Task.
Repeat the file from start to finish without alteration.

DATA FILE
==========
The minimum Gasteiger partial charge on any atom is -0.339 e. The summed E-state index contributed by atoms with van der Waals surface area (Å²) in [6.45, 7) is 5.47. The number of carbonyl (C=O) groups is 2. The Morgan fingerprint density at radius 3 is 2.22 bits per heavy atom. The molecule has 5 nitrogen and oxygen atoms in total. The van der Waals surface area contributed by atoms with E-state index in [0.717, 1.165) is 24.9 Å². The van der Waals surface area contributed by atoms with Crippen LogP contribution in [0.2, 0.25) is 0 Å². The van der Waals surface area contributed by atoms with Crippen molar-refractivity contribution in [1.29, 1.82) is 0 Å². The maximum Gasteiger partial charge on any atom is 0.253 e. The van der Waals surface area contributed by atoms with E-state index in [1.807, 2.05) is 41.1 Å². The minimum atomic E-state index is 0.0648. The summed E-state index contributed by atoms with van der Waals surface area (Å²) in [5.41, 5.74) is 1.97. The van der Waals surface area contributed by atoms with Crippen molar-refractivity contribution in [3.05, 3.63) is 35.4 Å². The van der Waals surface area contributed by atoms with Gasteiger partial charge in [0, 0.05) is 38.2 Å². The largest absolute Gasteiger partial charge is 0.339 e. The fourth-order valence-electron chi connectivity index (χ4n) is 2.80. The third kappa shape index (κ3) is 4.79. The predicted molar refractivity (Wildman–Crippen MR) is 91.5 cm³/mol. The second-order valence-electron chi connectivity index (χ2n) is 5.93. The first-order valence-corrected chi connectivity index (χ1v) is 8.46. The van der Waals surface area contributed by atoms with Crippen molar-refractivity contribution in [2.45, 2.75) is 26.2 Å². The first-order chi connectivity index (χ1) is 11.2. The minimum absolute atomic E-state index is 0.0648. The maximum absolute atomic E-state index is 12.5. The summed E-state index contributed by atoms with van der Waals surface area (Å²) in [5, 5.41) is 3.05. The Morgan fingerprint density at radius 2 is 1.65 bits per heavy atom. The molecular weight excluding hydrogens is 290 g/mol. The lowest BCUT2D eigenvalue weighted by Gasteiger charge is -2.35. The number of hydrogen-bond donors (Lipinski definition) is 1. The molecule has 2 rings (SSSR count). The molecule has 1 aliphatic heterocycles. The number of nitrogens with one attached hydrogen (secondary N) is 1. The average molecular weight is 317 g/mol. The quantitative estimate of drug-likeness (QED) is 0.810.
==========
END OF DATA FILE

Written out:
The minimum Gasteiger partial charge on any atom is -0.339 e. The summed E-state index contributed by atoms with van der Waals surface area (Å²) in [6.45, 7) is 5.47. The number of carbonyl (C=O) groups is 2. The Morgan fingerprint density at radius 3 is 2.22 bits per heavy atom. The molecule has 5 nitrogen and oxygen atoms in total. The van der Waals surface area contributed by atoms with E-state index in [0.717, 1.165) is 24.9 Å². The van der Waals surface area contributed by atoms with Crippen LogP contribution in [0.2, 0.25) is 0 Å². The van der Waals surface area contributed by atoms with Crippen molar-refractivity contribution in [1.29, 1.82) is 0 Å². The maximum Gasteiger partial charge on any atom is 0.253 e. The van der Waals surface area contributed by atoms with E-state index in [1.807, 2.05) is 41.1 Å². The minimum atomic E-state index is 0.0648. The summed E-state index contributed by atoms with van der Waals surface area (Å²) in [5.41, 5.74) is 1.97. The van der Waals surface area contributed by atoms with Crippen molar-refractivity contribution in [3.05, 3.63) is 35.4 Å². The van der Waals surface area contributed by atoms with Gasteiger partial charge in [0, 0.05) is 38.2 Å². The largest absolute Gasteiger partial charge is 0.339 e. The fourth-order valence-electron chi connectivity index (χ4n) is 2.80. The third kappa shape index (κ3) is 4.79. The predicted molar refractivity (Wildman–Crippen MR) is 91.5 cm³/mol. The second-order valence-electron chi connectivity index (χ2n) is 5.93. The first-order valence-corrected chi connectivity index (χ1v) is 8.46. The van der Waals surface area contributed by atoms with Crippen molar-refractivity contribution in [2.45, 2.75) is 26.2 Å². The first-order chi connectivity index (χ1) is 11.2. The minimum absolute atomic E-state index is 0.0648. The maximum absolute atomic E-state index is 12.5. The summed E-state index contributed by atoms with van der Waals surface area (Å²) in [5, 5.41) is 3.05. The Morgan fingerprint density at radius 2 is 1.65 bits per heavy atom. The molecular weight excluding hydrogens is 290 g/mol. The lowest BCUT2D eigenvalue weighted by Gasteiger charge is -2.35. The number of hydrogen-bond donors (Lipinski definition) is 1. The molecule has 2 rings (SSSR count). The molecule has 1 aliphatic heterocycles. The number of nitrogens with one attached hydrogen (secondary N) is 1. The average molecular weight is 317 g/mol. The quantitative estimate of drug-likeness (QED) is 0.810.